41. STATE CONSTITUTIONS (1789 1919). The American Union is composed of 48 States or commonwealths, each of which has a body of fundamental law known as a constitution. The sphere of government activ ity which may be covered by the State has been negatively defined in the Constitution of the United States (Article X of the amendments): UThe powers not delegated to the United States by the Constitution, nor prohibited by it to the States, are reserved to the States respectively or to the people.) Among these powers which thus inhere in the people of the several States are those of determining the form which their own government shall take, with the sole pro vision that it must be republican in form and of drafting their own fundamental law, subject to limitations imposed by the Federal Constitu tion.
Within the limits of the power thus defined, the State is supreme and in no way subordinate to the national government. The vast scope and sovereign character of this State activity seemed to substantiate the doctrine of State sovereignty. But the Civil'War definitely and finally decided that the State is not sovereign, although it ex ercises many of the powers usually regarded as sovereign. The accepted interpretation of the relation of State and Federal governments un der the Constitution is that neither is sovereign. The people of the United States are alone sov ereign. They have made both the Federal gov ernment and the States their agents for certain specified purposes and for those purposes each is supreme and uncontrollable by the other. The organs of the State are concerned solely with those powers reserved to the States and do not possess and cannot have imposed upon them by the Federal government duties which are given by the Constitution of the United States to that government. The Constitution of the United States places upon the State a few, but very few, duties in connection with the conduct of the Federal government. The most important of these are those of electing the United States senators; pf conducting the election of Presi dential electors and of members of the House of Representatives, and of providing a militia for Federal use in certain contingencies. Disre garding, for the purpose in hand, these limita tions and exceptions, we may treat the State constitutions as if they operated within the sev eral States to the exclusion of all other au thority.
The closing years of the colonial period saw the 13 colonies in the possession of constitu tions, either written or unwritten, which were in most respects essentially similar and which were, on the whole, well adapted to the needs of the inhabitants. The severance of the political ties which had bound the colonies to Great Britain made necessary the adoption of bodies of funda mental law for the new States. With the ex ception of Rhode Island and Connecticut, all of the original States had adopted new consti tutions when the present Federal Constitution went into effect. In Massachusetts a conven tion (1780) draughted a constitution and sub mitted it to the people for ratification. New Hampshire adopted her first constitution (1776) without popular ratification, but submitted a second constitution, drawn up by a convention, to the people, by whom it was adopted in 1784.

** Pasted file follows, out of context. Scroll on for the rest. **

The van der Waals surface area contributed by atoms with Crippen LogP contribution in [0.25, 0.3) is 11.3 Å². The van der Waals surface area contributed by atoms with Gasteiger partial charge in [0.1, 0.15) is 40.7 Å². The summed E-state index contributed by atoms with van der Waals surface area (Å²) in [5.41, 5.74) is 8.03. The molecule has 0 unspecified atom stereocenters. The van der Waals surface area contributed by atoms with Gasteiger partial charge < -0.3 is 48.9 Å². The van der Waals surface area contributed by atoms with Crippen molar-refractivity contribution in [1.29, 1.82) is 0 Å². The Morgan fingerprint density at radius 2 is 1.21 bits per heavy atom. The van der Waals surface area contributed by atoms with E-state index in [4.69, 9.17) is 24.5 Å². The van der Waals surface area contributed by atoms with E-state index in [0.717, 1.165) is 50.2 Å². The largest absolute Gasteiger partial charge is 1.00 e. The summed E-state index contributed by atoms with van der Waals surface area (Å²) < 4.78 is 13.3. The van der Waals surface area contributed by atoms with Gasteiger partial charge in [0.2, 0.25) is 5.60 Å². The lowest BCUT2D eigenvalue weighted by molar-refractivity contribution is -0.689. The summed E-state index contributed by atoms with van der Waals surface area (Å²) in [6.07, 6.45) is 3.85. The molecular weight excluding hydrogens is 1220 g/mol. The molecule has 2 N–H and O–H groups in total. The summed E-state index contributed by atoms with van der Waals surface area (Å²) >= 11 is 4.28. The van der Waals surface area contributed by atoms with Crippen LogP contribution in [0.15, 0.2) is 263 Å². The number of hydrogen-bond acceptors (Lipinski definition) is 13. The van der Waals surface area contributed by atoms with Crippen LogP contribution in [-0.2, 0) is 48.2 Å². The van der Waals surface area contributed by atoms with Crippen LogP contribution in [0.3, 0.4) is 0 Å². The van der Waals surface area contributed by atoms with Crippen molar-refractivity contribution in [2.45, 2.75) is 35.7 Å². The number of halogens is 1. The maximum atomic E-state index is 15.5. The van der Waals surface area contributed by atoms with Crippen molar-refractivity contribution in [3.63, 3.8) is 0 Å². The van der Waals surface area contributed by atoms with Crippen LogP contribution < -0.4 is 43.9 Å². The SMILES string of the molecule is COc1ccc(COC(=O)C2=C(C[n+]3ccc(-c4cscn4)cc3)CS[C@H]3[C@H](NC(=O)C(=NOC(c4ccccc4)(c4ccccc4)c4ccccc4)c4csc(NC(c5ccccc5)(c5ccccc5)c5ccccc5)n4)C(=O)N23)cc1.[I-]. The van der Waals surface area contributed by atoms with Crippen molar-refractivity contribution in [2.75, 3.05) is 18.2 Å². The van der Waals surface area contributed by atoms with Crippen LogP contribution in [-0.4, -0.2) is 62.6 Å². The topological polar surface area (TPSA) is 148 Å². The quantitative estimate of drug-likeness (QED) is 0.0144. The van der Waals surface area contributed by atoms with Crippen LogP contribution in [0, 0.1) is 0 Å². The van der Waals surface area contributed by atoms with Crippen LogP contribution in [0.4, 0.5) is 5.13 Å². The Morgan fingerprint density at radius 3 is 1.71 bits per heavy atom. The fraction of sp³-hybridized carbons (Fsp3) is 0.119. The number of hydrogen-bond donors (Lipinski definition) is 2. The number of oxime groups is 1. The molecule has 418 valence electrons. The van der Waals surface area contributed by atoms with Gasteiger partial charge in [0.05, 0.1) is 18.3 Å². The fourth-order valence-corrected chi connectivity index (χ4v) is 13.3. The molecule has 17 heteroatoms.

Rhode Island and Connecticut, whose colonial charters granted in 1662 and 1663, needed few changes to adapt them to the needs of State hood, did little more than to substitute the name of the people for that of the king and continued these documents as their constitutional law until 1842 and 1818 respectively. In the remaining nine States the constitutions were in every case adopted by conventions, without submission to i popular vote, although in only one State, Dela ware, had the convention received a formal mandate for so doing. In each of these States, except Delaware, the convention exercised the powers of a legislature as well as those of a constitutional convention. These Revolutionary constitutions were very short and most of them hastily constructed. They contained little be sides a bill of rights and an outline of the frame of government. Their chief purpose was to define the fundamental principles of civil liberty and to distribute all, rather than to withhold any, of the powers of government" The history of the colonial period had taught the people that the legislature was the protector of their rights and liberties and that the other two departments were to be feared and guarded against as the representatives of the English Crown; hence, in framing their new constitu tions they gave predominant weight to the leg islature and defended the rights of the people against executive and judicial encroachment by provisions in their declarations of rights and further by subordinating both, and especially the former, to the legislature. In eight of the orig inal States, the governor was appointed by the legislature and in Massachusetts alone did he receive the veto power. The highest judges were in no case elected by the people. In nine States they were chosen by the legislatures, in three by the executive and council and in one by the executive council alone. The possession of a freehold or the payment of a tax were qualifi cations required of all voters, with a few minor exceptions, as in Rhode Island, where the eldest son of a voter who qualified by the posses sion of property of the value of $2,000 or of $100 a year, could vote, or in Pennsylvania, where the sons of a taxpaying voter were likewise privileged to vote. South Carolina alone imposed a religious qualification: belief in God. In the five States where the governor was elected by the people, a higher property qualification was demanded for the electoral franchise in voting for governor than for mem bers of the legislature. Nearly all of the States required additional qualifications for office hold ing. In six States, property qualifications, rang ing from a freehold to $50,000, were demanded of the governor and six prescribed a religious qualification for the same office. New Hamp shire, Maryland and North Carolina permitted none but Protestants to occupy the governor's chair; Massachusetts none but Christians, while Delaware made belief in the Trinity, and Penn sylvania and North Carolina belief in God and in the divine authority of the Bible, necessary qualifications.